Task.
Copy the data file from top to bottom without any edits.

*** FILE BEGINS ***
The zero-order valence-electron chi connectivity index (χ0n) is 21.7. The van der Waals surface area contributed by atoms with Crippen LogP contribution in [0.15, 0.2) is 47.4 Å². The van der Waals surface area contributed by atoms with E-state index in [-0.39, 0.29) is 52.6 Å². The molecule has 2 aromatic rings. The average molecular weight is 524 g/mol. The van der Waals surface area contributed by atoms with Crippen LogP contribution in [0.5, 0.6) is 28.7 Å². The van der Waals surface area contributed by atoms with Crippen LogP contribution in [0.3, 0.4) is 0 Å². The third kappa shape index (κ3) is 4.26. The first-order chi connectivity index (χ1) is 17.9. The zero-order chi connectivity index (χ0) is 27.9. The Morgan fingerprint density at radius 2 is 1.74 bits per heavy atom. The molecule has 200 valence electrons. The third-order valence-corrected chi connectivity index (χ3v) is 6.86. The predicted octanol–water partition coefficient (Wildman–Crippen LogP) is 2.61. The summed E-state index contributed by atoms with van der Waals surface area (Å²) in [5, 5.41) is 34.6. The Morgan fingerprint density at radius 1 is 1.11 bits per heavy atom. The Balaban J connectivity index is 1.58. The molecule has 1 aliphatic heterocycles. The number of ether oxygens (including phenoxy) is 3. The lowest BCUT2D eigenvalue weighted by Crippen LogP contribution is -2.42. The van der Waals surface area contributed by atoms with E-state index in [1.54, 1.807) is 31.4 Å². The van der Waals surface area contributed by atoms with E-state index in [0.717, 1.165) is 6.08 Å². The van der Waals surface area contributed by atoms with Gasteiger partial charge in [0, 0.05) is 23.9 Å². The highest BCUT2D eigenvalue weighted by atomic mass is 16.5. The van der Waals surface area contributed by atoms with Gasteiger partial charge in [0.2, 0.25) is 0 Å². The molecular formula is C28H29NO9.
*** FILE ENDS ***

The zero-order valence-electron chi connectivity index (χ0n) is 21.7. The van der Waals surface area contributed by atoms with Crippen LogP contribution in [0.15, 0.2) is 47.4 Å². The van der Waals surface area contributed by atoms with E-state index in [-0.39, 0.29) is 52.6 Å². The molecule has 2 aromatic rings. The average molecular weight is 524 g/mol. The van der Waals surface area contributed by atoms with Crippen LogP contribution in [0.5, 0.6) is 28.7 Å². The van der Waals surface area contributed by atoms with Crippen LogP contribution in [0.3, 0.4) is 0 Å². The third kappa shape index (κ3) is 4.26. The first-order chi connectivity index (χ1) is 17.9. The zero-order chi connectivity index (χ0) is 27.9. The Morgan fingerprint density at radius 2 is 1.74 bits per heavy atom. The molecule has 200 valence electrons. The third-order valence-corrected chi connectivity index (χ3v) is 6.86. The predicted octanol–water partition coefficient (Wildman–Crippen LogP) is 2.61. The summed E-state index contributed by atoms with van der Waals surface area (Å²) in [5, 5.41) is 34.6. The Morgan fingerprint density at radius 1 is 1.11 bits per heavy atom. The Balaban J connectivity index is 1.58. The molecule has 1 aliphatic heterocycles. The number of ether oxygens (including phenoxy) is 3. The lowest BCUT2D eigenvalue weighted by Crippen LogP contribution is -2.42. The van der Waals surface area contributed by atoms with E-state index in [1.54, 1.807) is 31.4 Å². The van der Waals surface area contributed by atoms with E-state index in [0.717, 1.165) is 6.08 Å². The van der Waals surface area contributed by atoms with Gasteiger partial charge in [0, 0.05) is 23.9 Å². The highest BCUT2D eigenvalue weighted by atomic mass is 16.5. The van der Waals surface area contributed by atoms with Gasteiger partial charge in [0.2, 0.25) is 0 Å². The molecular formula is C28H29NO9.